No money for new college in Barnstaple
PLANS for regenerating the centre of Barnstaple have suffered a huge setback after news North Devon College has lost its �125 million bid for a new college at Seven Brethren. The Learning and Skills Council (LSC) announced just before noon today (Friday)
PLANS for regenerating the centre of Barnstaple have suffered a huge setback after news North Devon College has lost its �125 million bid for a new college at Seven Brethren.
The Learning and Skills Council (LSC) announced just before noon today (Friday) which colleges would be receiving money for new buildings - and North Devon was not among them.
Of the 13 projects it will fund, none are in the South West and a college spokesman said it was "astonishing" the LSC was not going to spread the money around the country.
Principal David Dodd said in the past 16 years the college had seen just �2 million of investment from the Government.
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"Today's announcement just adds insult to injury, particularly when you consider the time, money and energy that we and our partners have invested in this project over the last four-and-a-half years," he said.
"Given the relatively small amount of money on the table, we recognise funding a project of North Devon's scale and ambition is difficult at this time, but this is still a huge disappointment.
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"While we're pleased for those colleges who are getting something, to a college that has nothing it means nothing.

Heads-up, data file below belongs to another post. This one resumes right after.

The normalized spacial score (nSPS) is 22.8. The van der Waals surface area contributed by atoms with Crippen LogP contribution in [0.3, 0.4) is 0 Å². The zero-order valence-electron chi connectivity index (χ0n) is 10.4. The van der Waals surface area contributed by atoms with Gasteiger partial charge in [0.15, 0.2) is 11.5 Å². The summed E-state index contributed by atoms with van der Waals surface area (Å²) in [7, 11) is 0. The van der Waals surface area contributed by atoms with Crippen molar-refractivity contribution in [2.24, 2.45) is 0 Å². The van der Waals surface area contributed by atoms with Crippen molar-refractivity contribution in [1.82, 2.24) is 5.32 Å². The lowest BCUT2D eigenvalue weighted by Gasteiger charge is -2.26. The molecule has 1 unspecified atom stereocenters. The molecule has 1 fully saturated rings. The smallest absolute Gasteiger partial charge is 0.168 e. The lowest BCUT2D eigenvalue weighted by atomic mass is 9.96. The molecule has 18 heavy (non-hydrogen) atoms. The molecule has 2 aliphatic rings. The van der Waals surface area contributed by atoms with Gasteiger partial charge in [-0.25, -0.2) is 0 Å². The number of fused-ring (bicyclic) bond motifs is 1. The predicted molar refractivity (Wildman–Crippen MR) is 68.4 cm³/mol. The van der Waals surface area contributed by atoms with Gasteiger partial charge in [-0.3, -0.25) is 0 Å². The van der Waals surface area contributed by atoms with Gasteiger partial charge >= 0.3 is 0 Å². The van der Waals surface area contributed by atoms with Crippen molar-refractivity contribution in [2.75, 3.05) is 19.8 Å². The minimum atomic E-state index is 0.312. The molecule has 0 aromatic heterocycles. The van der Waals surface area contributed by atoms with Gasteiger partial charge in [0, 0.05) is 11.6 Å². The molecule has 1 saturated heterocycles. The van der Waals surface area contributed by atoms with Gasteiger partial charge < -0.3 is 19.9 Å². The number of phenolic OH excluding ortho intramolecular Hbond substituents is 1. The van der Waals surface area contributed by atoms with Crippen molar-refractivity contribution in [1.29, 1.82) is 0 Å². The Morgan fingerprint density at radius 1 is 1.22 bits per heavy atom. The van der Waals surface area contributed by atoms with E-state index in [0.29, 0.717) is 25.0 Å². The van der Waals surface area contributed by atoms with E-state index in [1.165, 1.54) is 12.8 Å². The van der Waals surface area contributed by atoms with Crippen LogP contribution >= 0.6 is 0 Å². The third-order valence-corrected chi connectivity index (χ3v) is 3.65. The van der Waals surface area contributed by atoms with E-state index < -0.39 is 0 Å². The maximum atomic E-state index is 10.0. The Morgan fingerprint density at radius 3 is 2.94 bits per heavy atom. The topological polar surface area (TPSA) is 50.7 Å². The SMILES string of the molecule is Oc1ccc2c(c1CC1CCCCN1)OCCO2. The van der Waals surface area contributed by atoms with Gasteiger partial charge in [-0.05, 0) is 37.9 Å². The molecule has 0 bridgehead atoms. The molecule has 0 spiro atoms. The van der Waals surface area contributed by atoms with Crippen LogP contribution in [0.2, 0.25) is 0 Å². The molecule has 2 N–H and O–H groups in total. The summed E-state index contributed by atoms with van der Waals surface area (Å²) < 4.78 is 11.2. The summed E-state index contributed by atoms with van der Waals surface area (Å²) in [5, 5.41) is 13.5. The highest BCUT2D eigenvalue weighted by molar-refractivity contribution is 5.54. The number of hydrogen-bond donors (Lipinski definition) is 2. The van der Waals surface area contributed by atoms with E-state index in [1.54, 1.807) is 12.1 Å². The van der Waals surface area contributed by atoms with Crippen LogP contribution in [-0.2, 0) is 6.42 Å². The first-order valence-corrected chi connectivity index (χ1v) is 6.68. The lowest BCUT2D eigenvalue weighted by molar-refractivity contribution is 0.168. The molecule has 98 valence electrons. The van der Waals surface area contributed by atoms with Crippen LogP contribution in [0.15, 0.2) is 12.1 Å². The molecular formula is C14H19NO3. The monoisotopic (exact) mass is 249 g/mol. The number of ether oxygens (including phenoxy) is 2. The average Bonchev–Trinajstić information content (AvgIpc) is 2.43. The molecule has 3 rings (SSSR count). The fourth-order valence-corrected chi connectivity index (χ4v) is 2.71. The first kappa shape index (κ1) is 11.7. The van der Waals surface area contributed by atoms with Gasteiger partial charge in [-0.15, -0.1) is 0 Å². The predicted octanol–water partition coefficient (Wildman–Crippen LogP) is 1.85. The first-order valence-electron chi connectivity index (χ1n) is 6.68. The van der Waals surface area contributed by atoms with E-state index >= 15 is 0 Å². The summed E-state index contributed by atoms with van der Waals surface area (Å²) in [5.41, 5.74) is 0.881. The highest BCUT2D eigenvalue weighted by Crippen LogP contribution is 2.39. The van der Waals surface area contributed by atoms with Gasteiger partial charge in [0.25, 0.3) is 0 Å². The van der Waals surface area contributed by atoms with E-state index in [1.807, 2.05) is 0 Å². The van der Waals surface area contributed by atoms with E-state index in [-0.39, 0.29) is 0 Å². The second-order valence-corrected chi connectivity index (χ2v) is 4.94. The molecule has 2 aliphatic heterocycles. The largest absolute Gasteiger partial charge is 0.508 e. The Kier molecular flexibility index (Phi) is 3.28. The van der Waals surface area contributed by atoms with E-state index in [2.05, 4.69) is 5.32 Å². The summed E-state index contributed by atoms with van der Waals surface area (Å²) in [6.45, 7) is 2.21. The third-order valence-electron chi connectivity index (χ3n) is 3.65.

"I am hopeful changes within the LSC will draw a line under this appalling mess and ensure the Building Colleges for the Future programme actually does what it says on the tin."
The Government "quango" came under fire in the new year when it was revealed it did not have enough money to fund all the projects it had agreed to in principal.
The �125 million move to a new state-of-the-art campus on the riverfront in the centre of Barnstaple had been seen as a boost not only for education in the area but a way to kick start regeneration.
In a statement released today, LSC chief executive Geoff Russell said of the successful bids:
"These are the projects that will bring the greatest benefit to learners and communities across the country.
"They will have a substantial impact on the education and skills environment in their locality by transforming the condition of college buildings."
The LSC statement added: For colleges which have not been selected to proceed this year, the next steps will start this autumn when we will further consult with the sector to agree a robust, fair and transparent process for prioritising the capital investment programme for the next Spending Review period starting in 2011/12. The size and scope of the programme will depend in large part on the outcome of the next Spending Review."
On Tuesday North Devon councillors had been set to debate the planning application for the new 35,981 square metre campus plus development of a 590 space park and ride facility at land in Roundswell.
A disappointed Mr Dodd said it was not the end of the road for the bid to create a new college in North Devon: "Buildings are important but it's what goes on inside that really matters and North Devon College's students and staff make us an outstanding success. Not many colleges can say that; new buildings or not.